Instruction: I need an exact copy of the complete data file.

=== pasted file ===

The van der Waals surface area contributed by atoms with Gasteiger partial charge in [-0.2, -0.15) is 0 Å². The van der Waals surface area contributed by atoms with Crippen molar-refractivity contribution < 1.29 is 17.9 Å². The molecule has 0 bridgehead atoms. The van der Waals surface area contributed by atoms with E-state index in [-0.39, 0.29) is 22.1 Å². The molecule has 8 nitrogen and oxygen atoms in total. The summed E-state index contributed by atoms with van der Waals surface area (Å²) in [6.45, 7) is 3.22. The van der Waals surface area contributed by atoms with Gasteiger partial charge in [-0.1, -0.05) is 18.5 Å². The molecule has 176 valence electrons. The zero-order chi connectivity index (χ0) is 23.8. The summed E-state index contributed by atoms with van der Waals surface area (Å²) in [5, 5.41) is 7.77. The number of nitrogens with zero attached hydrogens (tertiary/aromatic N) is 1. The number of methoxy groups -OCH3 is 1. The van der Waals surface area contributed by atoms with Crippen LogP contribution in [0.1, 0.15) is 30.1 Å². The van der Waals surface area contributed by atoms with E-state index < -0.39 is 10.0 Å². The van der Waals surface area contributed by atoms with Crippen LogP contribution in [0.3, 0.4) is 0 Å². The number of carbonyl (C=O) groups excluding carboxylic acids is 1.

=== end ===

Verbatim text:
The van der Waals surface area contributed by atoms with Gasteiger partial charge in [-0.2, -0.15) is 0 Å². The van der Waals surface area contributed by atoms with Crippen molar-refractivity contribution < 1.29 is 17.9 Å². The molecule has 0 bridgehead atoms. The van der Waals surface area contributed by atoms with E-state index in [-0.39, 0.29) is 22.1 Å². The molecule has 8 nitrogen and oxygen atoms in total. The summed E-state index contributed by atoms with van der Waals surface area (Å²) in [6.45, 7) is 3.22. The van der Waals surface area contributed by atoms with Gasteiger partial charge in [-0.1, -0.05) is 18.5 Å². The molecule has 176 valence electrons. The zero-order chi connectivity index (χ0) is 23.8. The summed E-state index contributed by atoms with van der Waals surface area (Å²) in [5, 5.41) is 7.77. The number of nitrogens with zero attached hydrogens (tertiary/aromatic N) is 1. The number of methoxy groups -OCH3 is 1. The van der Waals surface area contributed by atoms with Crippen LogP contribution in [0.1, 0.15) is 30.1 Å². The van der Waals surface area contributed by atoms with E-state index < -0.39 is 10.0 Å². The van der Waals surface area contributed by atoms with Crippen LogP contribution in [0.3, 0.4) is 0 Å². The number of carbonyl (C=O) groups excluding carboxylic acids is 1.